Everyone’s talking about the faceless babies in Palm Springs, giant sculptures created by Czech artist David Cerny. Those who prefer their art organically grown are buzzing about a bullet-riddled homeless school bus that slumbered along the Mojave Road for at least 35 years. As hundreds of visitors stopped to take photos and add their own paint flourishes, graffiti and stickers, this found object evolved into art.
Many travelers marked their own journeys by this landmark so it came as a collective shock when it disappeared in March, 2018. People reported the bus missing to Chris Ervin, archivist for the Mojave Desert Cultural and Heritage Association (MDHCA) in Goffs. As reported in the Victorville Daily Press, Ervin set out to track down the beloved artifact. The search led him to the Mojave Desert Land Trust (MDLT) headquarters in Joshua Tree. It turns out the bus had been trailered to the headquarters after MDLT purchased the land where the bus resided; the National Park Service had instructed the organization to remove the junked bus.
Now the MDLT and the MDHCA are working together to return the bus to the Mojave Road, a historic route popular with 4×4 drivers. Returned home, the pockmarked bus will again serve as a perfect vehicle for visitors’ own stories of travel, loss and time.
For more found art, visit the Mojave Desert Heritage and Cultural Association in Goffs:
Obi Kaufmann’s Mojave Art
In more news about the Mojave preservation group MDLT, an artist recently featured here, Obi Kaufmann, has designed artworks, T-shirts and onesies exclusively to benefit the fashionable organization. Kaufmann is the creator of the California Field Atlas, a statewide sensation.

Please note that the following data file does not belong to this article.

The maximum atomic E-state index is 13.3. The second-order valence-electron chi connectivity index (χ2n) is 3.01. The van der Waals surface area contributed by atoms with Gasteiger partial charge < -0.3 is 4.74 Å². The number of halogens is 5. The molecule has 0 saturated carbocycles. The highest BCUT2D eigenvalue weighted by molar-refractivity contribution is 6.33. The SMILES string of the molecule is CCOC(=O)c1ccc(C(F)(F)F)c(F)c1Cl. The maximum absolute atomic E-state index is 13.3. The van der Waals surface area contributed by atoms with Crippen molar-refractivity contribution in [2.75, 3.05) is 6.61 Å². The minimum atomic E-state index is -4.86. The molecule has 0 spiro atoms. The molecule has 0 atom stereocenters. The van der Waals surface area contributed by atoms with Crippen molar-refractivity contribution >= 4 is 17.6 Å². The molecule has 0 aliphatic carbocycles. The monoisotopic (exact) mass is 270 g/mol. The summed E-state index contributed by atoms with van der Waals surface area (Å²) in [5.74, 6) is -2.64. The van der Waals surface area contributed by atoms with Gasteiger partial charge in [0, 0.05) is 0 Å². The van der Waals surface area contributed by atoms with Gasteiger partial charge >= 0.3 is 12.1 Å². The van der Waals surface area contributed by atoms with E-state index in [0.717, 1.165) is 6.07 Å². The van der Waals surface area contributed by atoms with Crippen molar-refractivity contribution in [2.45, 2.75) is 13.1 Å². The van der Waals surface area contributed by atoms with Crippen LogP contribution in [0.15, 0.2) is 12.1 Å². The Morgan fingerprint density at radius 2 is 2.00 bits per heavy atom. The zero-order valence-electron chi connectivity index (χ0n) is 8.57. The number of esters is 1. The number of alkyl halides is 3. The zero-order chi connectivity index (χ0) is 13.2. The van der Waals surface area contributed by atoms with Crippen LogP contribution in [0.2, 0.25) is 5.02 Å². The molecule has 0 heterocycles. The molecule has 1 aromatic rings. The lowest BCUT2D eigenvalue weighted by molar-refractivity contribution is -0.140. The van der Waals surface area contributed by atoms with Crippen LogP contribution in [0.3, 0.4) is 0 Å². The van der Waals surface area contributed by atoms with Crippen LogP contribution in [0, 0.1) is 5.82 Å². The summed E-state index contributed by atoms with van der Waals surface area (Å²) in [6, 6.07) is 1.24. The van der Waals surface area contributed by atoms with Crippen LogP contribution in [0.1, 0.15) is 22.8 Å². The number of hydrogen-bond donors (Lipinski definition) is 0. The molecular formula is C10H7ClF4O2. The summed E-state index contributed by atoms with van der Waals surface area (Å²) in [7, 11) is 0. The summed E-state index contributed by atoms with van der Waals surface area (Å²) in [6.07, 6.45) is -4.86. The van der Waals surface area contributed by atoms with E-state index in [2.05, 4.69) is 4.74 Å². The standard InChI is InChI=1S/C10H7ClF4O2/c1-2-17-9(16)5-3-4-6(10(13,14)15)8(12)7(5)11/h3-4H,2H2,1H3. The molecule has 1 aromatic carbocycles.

Grab the opportunity to attire your baby in Obi Kaufmann artwork and support the desert defenders at the same time.
Michael Gordon’s Crested Cactus
With just one unforgettable photo, landscape photographer Michael Gordon suggests a new retirement hobby for those who are weary of memorizing bird calls: Hunting the mutant crested cactus. The photographer, known for his Death Valley photos and workshops, recently captured this image in Southern Arizona.
“I did not go looking specifically for cristate specimens but am always looking for plants of character,” Michael said in an email. “Saguaros are iconic as heck and cristates are especially unique; I’ve found them in California Barrel cacti as well. I’ll always be on the lookout and if I find more good ones you’ll know about it!”
It turns out there is an entire society devoted to stalking, photographing and geotagging the mutant cactus. Read about the Crested Saguaro Society hunters: https://media.azpm.org/master/doc/crestedsaguaro/
Desert Light Gallery
The Mojave National Preserve is cropping up in these posts more often as Joshua Tree becomes choked by its own popularity, and Palm Springs cedes to art-as-tourist-attraction. Place-grounded desert artists are instinctively moving toward this more unspoiled park, the Mojave Preserve, and its hub of activity–the Desert Light Gallery in Kelso.
There are a few days remaining (till July 7, 2018) to drive out to the Kelso Visitor Center and see the exhibit Aiken to Zzyzx by visiting artist Shawn Demarest. I would have sworn Demarest was a local (she resides in Portland) given the authentic feeling of these paintings. During her stay in the park, the painter focused on the cinder cone, Dry Soda Lake and Mid-Hills locations. The result is blocky, earthy landscapes and shimmering abstract takes on the Park.